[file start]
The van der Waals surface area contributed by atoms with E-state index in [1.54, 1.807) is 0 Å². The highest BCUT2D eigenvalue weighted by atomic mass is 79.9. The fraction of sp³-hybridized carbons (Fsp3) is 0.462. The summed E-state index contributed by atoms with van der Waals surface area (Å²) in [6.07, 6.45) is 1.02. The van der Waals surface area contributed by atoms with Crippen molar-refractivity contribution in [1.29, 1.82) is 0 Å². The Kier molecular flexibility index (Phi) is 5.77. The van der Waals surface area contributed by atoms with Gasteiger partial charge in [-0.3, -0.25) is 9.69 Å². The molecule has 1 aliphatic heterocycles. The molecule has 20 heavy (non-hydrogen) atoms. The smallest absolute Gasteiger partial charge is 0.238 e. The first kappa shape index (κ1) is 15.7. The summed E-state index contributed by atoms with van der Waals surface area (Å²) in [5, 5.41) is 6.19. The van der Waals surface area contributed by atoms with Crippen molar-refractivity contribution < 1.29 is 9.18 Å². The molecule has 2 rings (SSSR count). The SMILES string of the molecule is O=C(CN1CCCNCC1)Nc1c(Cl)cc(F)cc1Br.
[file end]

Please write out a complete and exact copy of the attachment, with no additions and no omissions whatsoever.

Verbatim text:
The van der Waals surface area contributed by atoms with E-state index in [1.54, 1.807) is 0 Å². The highest BCUT2D eigenvalue weighted by atomic mass is 79.9. The fraction of sp³-hybridized carbons (Fsp3) is 0.462. The summed E-state index contributed by atoms with van der Waals surface area (Å²) in [6.07, 6.45) is 1.02. The van der Waals surface area contributed by atoms with Crippen molar-refractivity contribution in [1.29, 1.82) is 0 Å². The Kier molecular flexibility index (Phi) is 5.77. The van der Waals surface area contributed by atoms with Gasteiger partial charge in [-0.3, -0.25) is 9.69 Å². The molecule has 1 aliphatic heterocycles. The molecule has 20 heavy (non-hydrogen) atoms. The smallest absolute Gasteiger partial charge is 0.238 e. The first kappa shape index (κ1) is 15.7. The summed E-state index contributed by atoms with van der Waals surface area (Å²) in [5, 5.41) is 6.19. The van der Waals surface area contributed by atoms with Crippen molar-refractivity contribution < 1.29 is 9.18 Å². The molecule has 2 rings (SSSR count). The SMILES string of the molecule is O=C(CN1CCCNCC1)Nc1c(Cl)cc(F)cc1Br.